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Topic: What's Going on in China? (Read 23168 times)

  • jax
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What's Going on in China?
What is happening in China, the mainland, Taiwan, Hong Kong, Macao, and with Chinese overseas?

  • jax
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Re: What's Going on in China?
Reply #50

There never was such unwritten rule. Mao re-arranged his close circle every once in a while, like Stalin. After Mao's death, his ambitious last wife was brought down from power. Etc. The question is not (only) that of corruption, but whether the top notch in the party has the balls to be dictatorial or is he more collegial.


Not in the Party. Mao lost his power base in the Party after the Great Leap Forward, but fought back using the Cultural Revolution to destroy the Party. The Politburo, the top leadership of the Party, dwindled to insignificance under Mao. If you want to see what China had been like under Mao, look to North Korea, where family dynasty beats Party. Or, if you prefer historical parallels, the Roman Emperors and the Senate.

By Deng the Party was back in power. He institutionalised the current rules, with two term limits and division to prevent another emperor Mao. The Party is a self-recruiting elitist organisation, and there are power factions at the top. Exactly which factions there are and their relative power is a matter of conjecture.

  • ersi
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Re: What's Going on in China?
Reply #51

...which makes it even more irrational for the Chinese to regard Genghis Khan as some kind of hero of their own.


They do? I haven't seen any Chinese (except possibly by a Mongolian by kinship) claim of ownership of Genghis Khan. The Möngke and Kublai Khans seem to have had more of the Chinese attention.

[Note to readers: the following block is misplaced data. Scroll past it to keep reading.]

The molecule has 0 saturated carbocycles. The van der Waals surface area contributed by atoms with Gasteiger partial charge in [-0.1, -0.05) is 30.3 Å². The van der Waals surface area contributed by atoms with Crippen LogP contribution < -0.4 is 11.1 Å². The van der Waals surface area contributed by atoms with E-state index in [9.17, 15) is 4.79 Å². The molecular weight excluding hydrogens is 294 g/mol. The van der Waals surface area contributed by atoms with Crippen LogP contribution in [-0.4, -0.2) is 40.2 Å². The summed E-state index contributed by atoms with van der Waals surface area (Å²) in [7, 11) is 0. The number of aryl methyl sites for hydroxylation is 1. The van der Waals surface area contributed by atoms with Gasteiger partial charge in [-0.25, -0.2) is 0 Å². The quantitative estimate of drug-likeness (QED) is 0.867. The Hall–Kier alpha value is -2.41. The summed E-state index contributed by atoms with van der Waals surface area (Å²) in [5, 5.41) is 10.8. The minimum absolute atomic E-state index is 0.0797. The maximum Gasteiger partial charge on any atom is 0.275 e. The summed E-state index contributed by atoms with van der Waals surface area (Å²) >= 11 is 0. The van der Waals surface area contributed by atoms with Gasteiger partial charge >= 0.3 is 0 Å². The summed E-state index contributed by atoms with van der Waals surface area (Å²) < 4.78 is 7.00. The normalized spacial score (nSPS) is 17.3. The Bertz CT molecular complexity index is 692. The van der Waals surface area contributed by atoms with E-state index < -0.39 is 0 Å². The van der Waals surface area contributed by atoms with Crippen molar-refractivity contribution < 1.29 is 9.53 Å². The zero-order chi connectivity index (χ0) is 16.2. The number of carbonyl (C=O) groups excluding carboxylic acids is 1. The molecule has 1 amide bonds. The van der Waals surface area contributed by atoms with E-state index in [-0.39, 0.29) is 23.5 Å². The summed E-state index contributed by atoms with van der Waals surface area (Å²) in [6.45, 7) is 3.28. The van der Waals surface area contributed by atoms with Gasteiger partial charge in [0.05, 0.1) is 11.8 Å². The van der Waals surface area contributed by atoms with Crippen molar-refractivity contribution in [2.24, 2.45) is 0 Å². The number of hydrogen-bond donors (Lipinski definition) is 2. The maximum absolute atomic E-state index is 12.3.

Not much of a difference really - Genghis Khan and his sons, same irrational idolisation of the dynasty not of Chinese descent.

China and the US have a similar background. Both had a frontier culture with a Wild West sparsely populated by commonly hostile tribes, and a "civilized" East with a much higher population and generally higher technology (though the technology gap was much smaller than in North America).

I would not call this similar background. The "frontier culture" is the single accidentally common feature. Everything else is different. The Chinese actually have their heartland in the territory of China and kept encroaching to other lands around it, and never had true faraway colonies, never were a global power until now when the usual suspects feel threatened by it. China has common background with Russia, not with United States.

Re: What's Going on in China?
Reply #52
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China has common background with Russia, not with United States.

If you had any idea of how many Chinese restaurants there in the US, you wouldn't say that.
There are 78 in Grand Rapids alone.

  • ersi
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Re: What's Going on in China?
Reply #53

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China has common background with Russia, not with United States.

If you had any idea of how many Chinese restaurants there in the US, you wouldn't say that.
There are 78 in Grand Rapids alone.
That's not background. That's front or surface.

  • Belfrager
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Re: What's Going on in China?
Reply #54
These historical concessions are relevant when considering what the Estonia-China border would look like after Russia's collapse.

You made me go look for what "concessions" are we talking about. I thought it was the British domination of Opium trading, something of that sort, but wikipedia has "enlightened" me.